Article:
A new study shows, for the first time, that it is possible to build contact with a cat by using an eye narrowing technique with them.
This eye narrowing action by humans known as a cat smile – or “slow blink” – and seems to make the human more attractive to the cat.
Eye narrowing in cats looks like the “Duchenne smile”, a genuine smile in humans – see picture. Eye narrowing is a positive situation in some other species as well.
The team, led by Dr. Tasmin Humphrey and Professor Karen McComb, animal behavior scientists at the University of Sussex, has made two experiments. The experiments took place in each cat’s home.
The first included a total of 21 cats from 14 different households. Ten were male and 11 were female, with cat age ranging from an estimated 0.45-16 years. The psychologist advised the cat’s owner on how to slow blink. Once the cat had settled down in one place, the psychologist asked the owner to sit approximately 1 meter away from the cat.
revealed that cats are more likely to a cat-eye narrowing at their owners after their owners have slow blinked at them, compared to when they act natural and don’t interact at all.
In the second experiment, included 24 additional cats. Twelve were male and 12 were female that interact with researchers from the team.
In this experiment, the researcher, who was unfamiliar to the cat, either slow blinked at the cat or adopted a neutral face without direct eye contact. This experiment also tested which context the cats preferred to approach the unfamiliar experimenter, by them offering the cat a flat hand with the palm faced upwards whilst sat or crouched directly opposite the cat.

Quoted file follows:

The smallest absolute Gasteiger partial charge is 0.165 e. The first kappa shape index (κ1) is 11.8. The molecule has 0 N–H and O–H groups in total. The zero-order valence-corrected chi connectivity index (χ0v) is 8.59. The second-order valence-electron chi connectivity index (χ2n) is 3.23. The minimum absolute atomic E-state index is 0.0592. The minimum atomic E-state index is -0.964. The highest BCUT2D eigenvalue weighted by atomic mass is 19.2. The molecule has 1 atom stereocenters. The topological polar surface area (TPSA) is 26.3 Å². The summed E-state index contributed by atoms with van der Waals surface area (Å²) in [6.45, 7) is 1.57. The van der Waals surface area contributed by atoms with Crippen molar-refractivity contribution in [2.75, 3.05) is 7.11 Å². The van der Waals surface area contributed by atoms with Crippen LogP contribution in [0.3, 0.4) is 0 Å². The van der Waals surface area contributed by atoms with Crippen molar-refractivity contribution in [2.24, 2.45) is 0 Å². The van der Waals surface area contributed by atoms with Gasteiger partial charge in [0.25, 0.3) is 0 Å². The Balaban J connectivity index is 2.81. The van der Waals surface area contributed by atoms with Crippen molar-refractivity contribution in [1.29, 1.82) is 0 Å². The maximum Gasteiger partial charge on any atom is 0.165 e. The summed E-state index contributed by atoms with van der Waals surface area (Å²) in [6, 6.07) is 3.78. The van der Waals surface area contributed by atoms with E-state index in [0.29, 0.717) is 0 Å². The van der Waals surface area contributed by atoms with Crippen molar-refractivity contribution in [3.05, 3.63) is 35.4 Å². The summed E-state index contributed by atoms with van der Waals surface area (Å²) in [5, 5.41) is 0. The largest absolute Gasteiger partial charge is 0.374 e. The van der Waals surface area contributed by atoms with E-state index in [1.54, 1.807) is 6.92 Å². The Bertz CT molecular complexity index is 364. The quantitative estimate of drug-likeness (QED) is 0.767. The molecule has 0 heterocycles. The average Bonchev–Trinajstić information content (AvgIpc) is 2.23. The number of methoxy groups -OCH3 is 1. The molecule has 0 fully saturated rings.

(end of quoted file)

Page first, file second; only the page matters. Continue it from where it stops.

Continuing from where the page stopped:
The study ‘The role of cat-eye narrowing movements in cat-human communication’, published online in the Nature journal Scientific Reports.
A Duchenne smile engages the muscles around the mouth and eyes
Dr. Leanne Proops at the University of Portsmouth who co-supervised the work said: “It’s definitely not easy to study natural cat behavior so these results provide a rare insight into the world of cat-human communication.”
“In terms of why cats behave in this way, it could be argued that cats developed slow blink behaviors because humans perceived slow blinking as positive,” said Dr. Tasmin Humphrey, a Ph.D. student at the University of Sussex, who was the first author of the study. “Cats may have learned that humans reward them for responding to slow blinking. It is also possible that slow blinking in cats began as a way to interrupt an unbroken stare, which is potentially threatening in social interaction.”
Professor Karen McComb, who supervised the work, said: “As someone who has both studied animal behavior and is a cat owner, it’s great to be able to show that cats and humans can communicate in this way. It’s something that many cat owners had already suspected, so it’s exciting to have found evidence for it.
“This study is the first to experimentally investigate the role of slow blinking in cat-human communication. And it is something you can try yourself with your own cat at home, or with cats you meet in the street. It’s a great way of enhancing the bond you have with cats. Try narrowing your eyes at them as you would in a relaxed smile, followed by closing your eyes for a couple of seconds. You’ll find they respond in the same way themselves and you can start a sort of conversation.”
Cat psychology – the existing context
The psychology of cats hasn’t been studied as extensively as dogs, but what is already known includes:
· That cats have been shown to attract and manipulate human attention effectively through ‘solicitation purring’.
· That cats can discriminate their name from other words, even when unfamiliar humans are calling.
· That cats may be sensitive to human emotional cues and will rub or butt their head against an owner who feels sad.